Open sesame: Waitrose says interest in tahini has spiked by 700 per cent

The sesame seed paste is a key ingredient in Middle Eastern cuisine

Falafel und Salat im Fladenbrot mit Tahini-Sauce
Beta V.1.0 - Powered by automated translation

It's been a cornerstone of Middle Eastern, and particularly Levantine, cooking for centuries, and tahini is still just as in demand as it's ever been. In fact, its popularity is spreading: the sesame seed paste has been touted as one of the year's trendiest foods by British supermarket chain Waitrose.

The upmarket grocery company, which has stores in Abu Dhabi and Dubai, has named tahini as one of 2019's most popular foodstuffs in its annual Food and Drink Report, released last week. The condiment, which is made from toasted and ground hulled sesame seeds, was listed as a trend-leading food with a trajectory that's set to continue into 2020.

Describing tahini as a "core" component of hummus, Waitrose revealed: "It’s now a popular ingredient in its own right, with searches for tahini paste on up more than 700 per cent from last year." The supermarket's 2019-2020 report is based on "millions of" sales figures from its branches and website over the last 12 months, as well as a poll of 2,000 UK adults who shop across a range of retailers.

Tahini, which is used in baba ganoush, as a salad dressing and as a dip for meats and falafel, is also used in Asian and African dishes. Zahra Abdalla, a food blogger and cookbook author who lives in Dubai, is unsurprised that tahini is rising in popularity outside of the Middle East. "It's a wonderfully versatile ingredient that adds depth, texture and flavour to both savoury and sweet recipes," she tells The National. "In addition, there are so many health benefits to tahini: it is rich in antioxidants, has anti-inflammatory compounds and anti-bacterial benefits."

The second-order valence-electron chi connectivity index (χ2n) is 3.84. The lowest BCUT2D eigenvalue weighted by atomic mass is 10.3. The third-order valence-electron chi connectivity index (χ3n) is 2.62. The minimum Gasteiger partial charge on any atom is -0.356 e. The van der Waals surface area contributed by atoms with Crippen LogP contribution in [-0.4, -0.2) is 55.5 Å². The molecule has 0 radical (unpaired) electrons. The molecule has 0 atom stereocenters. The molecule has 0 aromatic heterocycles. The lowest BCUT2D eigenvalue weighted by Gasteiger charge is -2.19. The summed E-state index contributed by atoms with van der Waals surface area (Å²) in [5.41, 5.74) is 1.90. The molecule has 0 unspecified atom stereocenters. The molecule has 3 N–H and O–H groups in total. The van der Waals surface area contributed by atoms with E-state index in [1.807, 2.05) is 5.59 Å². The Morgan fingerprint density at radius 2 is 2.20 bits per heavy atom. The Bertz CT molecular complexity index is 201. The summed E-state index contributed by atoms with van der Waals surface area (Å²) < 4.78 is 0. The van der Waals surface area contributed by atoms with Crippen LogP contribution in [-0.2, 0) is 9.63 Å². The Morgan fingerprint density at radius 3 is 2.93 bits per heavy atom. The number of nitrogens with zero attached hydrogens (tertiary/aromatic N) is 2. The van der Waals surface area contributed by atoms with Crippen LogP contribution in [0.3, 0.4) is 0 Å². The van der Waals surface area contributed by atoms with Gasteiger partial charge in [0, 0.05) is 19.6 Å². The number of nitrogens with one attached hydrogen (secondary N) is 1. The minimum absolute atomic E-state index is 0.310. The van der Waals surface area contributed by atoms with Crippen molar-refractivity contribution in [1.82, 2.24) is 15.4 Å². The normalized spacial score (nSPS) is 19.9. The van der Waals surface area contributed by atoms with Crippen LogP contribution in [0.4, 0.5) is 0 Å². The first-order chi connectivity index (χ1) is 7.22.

The author of Cooking with Zahra: A Culinary Journey of Traditional and Modern Middle Eastern Cuisine, even has a spoonful of the paste when she feels a cold or sore throat approaching, citing it as a high source of protein, vitamins B and E, and magnesium, iron and calcium. "That usually does the trick to help me recover faster."

When it comes to cooking with tahini, Abdalla recommends adding the condiment to honey or date molasses for a quick breakfast. "It's also wonderful when combined with lemon juice, olive oil, water and chilli powder as a rich, nutty sauce perfect for any grilled vegetable, falafel or even as a salad dressing," she says. "You can even be creative and add tahini to your brownies, cheesecakes or protein ball recipes for a nutty layer of flavour."

Celery juice has been one of the year's newest trends, celebrated for its nutritious content. Photo: Scott Price

Abdalla, a mother of three, buys her tahini ready-made from the supermarket "as it makes my life easier", and says cooks shouldn't feel guilty about not making everything from scratch. "I think that with the growing trend of both vegan and keto diets, people are needing to be more creative about how to eat healthy and complete meals that are both delicious and nutritious."

For those who want to give it a go, home-made tahini requires hulled sesame seeds, ground in a food processor with a touch of oil – start with a few tablespoons – until the mixture becomes smooth and silky.

Joining the condiment in vogue this year, according to Waitrose, were crumpets, sales of which were up 27 per cent, and celery juice, with sales of the organic vegetable rising by 30 per cent at the supermarket chain. Vegan ready meals, seaweed and soba noodles were also named as foodstuffs rising in popularity throughout the year.

Cookbook author Zahra Abdalla. Courtesy Zahra Abdalla

Waitrose highlighted Middle Eastern cooking in general as a growing trend, noting that its customers appear to be making plenty of dishes from the region. "Waitrose Cookery School courses in Middle Eastern mezze, Moroccan kitchen and chicken shawarma are currently sell-outs, while rising sales of sumac, baharat and zaatar show that we’re cooking increasingly ambitious dishes," the report stated.

"My kitchen would not be complete unless it had sumac, pomegranate molasses, zaatar, saffron, rosewater and orange blossom in stock," agrees Abdalla. "All these ingredients add a wonderful layer of delicious flavour to my recipes."